By Ken Duncum
Directed by David O’Donnell
Circa Theatre | August 4-September 1
Based on the recent Barabra Tate autobiography of the same name, West End Girls is a fun and detailed exploration of life in a brothel in post-WW2 London.
We are welcomed to 1940s London with an anachronistic acoustic version of ‘West End Girls’, the 1984 Pet Shop Boys song, performed by a mincing, nasal street busker (Gavin Rutherford). It transpires 1940s Soho is as much of a “dead end world” as it was in 1984, and Barbra (Victoria Abbott) is 18 and struggling to make ends meet as a waitress in a dodgy restaurant. Her pay only just covers her rent, so it isn’t long before she looks elsewhere for work. She finds her way to the door of Mae (Jessica Robinson), the ‘Queen of Soho’ and one of the hardest working prostitutes in the West End.
The first half of the play sees Barbara play the stranger in a strange land. We are with Barb as she enters the bizarre world of 1940s prostitution. Far from the expected seedy den of iniquity, life in the whore house is playful. Barb’s first day with Mae sees a grand total of 72 visits, enacted by company members entering, removing their clothes to a slide whistle, thrusting three times, and then ejaculating with a comical face. Sex is a bit frivolous, a bit dirty, and a bit funny. Barb spends the act discovering freedom and friendship in a delightfully seedy world. Her innocence serves as the basis for much of the humour; we’re treated to seeing Barb visit Harold and Spencer, the delightfully respectable pharmacists, and procure prophylactics for Mae.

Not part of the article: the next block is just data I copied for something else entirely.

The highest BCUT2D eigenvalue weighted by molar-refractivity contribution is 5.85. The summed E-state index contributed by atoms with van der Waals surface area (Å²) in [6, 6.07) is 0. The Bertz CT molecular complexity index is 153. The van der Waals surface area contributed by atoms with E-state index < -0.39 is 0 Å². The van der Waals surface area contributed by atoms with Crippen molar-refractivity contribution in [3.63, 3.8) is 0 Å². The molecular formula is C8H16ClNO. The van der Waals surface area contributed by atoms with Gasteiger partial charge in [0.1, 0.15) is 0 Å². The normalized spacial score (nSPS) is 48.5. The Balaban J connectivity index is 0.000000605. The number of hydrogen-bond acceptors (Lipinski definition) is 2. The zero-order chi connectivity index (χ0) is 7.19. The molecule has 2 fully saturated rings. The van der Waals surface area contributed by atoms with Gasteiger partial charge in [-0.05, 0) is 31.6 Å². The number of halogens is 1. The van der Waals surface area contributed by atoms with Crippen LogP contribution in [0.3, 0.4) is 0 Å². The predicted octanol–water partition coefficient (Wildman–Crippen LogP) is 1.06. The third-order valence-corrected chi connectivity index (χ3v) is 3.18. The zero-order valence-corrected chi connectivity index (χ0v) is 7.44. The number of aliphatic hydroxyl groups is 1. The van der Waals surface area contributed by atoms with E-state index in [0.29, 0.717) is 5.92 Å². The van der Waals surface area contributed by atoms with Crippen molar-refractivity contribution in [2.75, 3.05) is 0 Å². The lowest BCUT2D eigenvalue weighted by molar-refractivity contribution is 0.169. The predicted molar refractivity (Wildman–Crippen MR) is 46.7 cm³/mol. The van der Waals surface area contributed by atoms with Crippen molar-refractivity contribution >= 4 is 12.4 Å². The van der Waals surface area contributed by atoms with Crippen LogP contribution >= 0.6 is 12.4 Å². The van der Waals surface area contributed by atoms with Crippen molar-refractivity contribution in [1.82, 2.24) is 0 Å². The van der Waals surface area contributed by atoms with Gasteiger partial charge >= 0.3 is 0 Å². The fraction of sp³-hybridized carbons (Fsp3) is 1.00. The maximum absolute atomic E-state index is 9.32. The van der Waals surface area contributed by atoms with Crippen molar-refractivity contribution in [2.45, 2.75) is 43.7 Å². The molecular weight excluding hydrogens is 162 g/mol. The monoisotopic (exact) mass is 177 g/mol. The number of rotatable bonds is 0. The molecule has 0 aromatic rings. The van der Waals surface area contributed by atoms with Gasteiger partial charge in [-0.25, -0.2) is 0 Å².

Despite the humour, the first half certainly doesn’t idealise prostitute lifestyle; the grotesque ‘kinks’ reveal the unusual, often menacing side of the job and Mae deals with a (comical) case of crabs. But the party atmosphere that imbues the brothel and the first act is hard to deny when the stage becomes a party as the working girls throw Barbara her very own VE day.
No, the real menace is saved for the second act. Twelve months later, Barb is now integrated into brothel-life, and ready for the more serious plot threads to come to fruition. The words of the neighbourhood bobby come home to roost; “with great freedom comes great responsibility.” Mae’s brutish pimp-cum-boyfriend, Tony, teases his influence over Mae and Barb. Mae works day and night to beat her own “record.” Barb is attacked and must deal with corrupt police. Mae starts taking the performance enhancing drug, ‘purple hearts’. All these plots serve to demonstrate the other dimension of prostitution (it isn’t all coffee and haircuts with the girls), however they come at the expense of the humour and joy that made the first act so successful.
While the actual plot is pretty unremarkable, the world of 1940s Soho is wonderfully realised through impeccable ensemble work and a cohesive design. The action is played out on an impeccably detailed set by Andrew Foster, lit by Marcus McShane. The five-strong company work extremely hard to provide hilarious and imaginative sound effects for onstage action. They act as stage hands and musicians, transitioning us between scenes. They’re even puppeteers, animating the easel that teases and inspires Barb. Aside from Barb and Mae, the company share a behemoth number of characters, playing everyone from fellow prostitutes to magistrates, passersby to clients, criminals and confidants.
Despite its Kiwi creative team, it’s a British story through and through. Nevertheless in a country where prostitution, while decriminalised, is still stigmatised, West End Girls resonates. The simple message that brothel-life doesn’t equate to morally bankruptcy or restrict one’s ability to realise their dreams is enough to justify a play that is so much fun.